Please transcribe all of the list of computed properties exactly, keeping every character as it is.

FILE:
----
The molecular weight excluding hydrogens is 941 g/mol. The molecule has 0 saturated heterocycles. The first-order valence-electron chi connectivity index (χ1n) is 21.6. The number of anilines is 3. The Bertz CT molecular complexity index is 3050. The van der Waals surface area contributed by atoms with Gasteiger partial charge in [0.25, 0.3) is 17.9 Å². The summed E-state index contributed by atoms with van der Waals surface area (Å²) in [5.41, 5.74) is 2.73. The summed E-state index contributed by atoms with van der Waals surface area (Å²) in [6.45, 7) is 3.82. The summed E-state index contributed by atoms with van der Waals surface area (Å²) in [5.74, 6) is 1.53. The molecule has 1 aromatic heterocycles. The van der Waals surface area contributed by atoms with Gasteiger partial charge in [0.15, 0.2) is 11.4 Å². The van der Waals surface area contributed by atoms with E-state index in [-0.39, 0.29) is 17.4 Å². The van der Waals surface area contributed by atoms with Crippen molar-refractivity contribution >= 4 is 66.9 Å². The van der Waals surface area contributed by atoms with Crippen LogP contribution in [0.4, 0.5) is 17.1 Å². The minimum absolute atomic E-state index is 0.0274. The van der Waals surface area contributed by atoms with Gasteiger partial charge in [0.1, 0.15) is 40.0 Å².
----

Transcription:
The molecular weight excluding hydrogens is 941 g/mol. The molecule has 0 saturated heterocycles. The first-order valence-electron chi connectivity index (χ1n) is 21.6. The number of anilines is 3. The Bertz CT molecular complexity index is 3050. The van der Waals surface area contributed by atoms with Gasteiger partial charge in [0.25, 0.3) is 17.9 Å². The summed E-state index contributed by atoms with van der Waals surface area (Å²) in [5.41, 5.74) is 2.73. The summed E-state index contributed by atoms with van der Waals surface area (Å²) in [6.45, 7) is 3.82. The summed E-state index contributed by atoms with van der Waals surface area (Å²) in [5.74, 6) is 1.53. The molecule has 1 aromatic heterocycles. The van der Waals surface area contributed by atoms with Gasteiger partial charge in [0.15, 0.2) is 11.4 Å². The van der Waals surface area contributed by atoms with E-state index in [-0.39, 0.29) is 17.4 Å². The van der Waals surface area contributed by atoms with Crippen molar-refractivity contribution >= 4 is 66.9 Å². The van der Waals surface area contributed by atoms with Crippen LogP contribution in [0.4, 0.5) is 17.1 Å². The minimum absolute atomic E-state index is 0.0274. The van der Waals surface area contributed by atoms with Gasteiger partial charge in [0.1, 0.15) is 40.0 Å².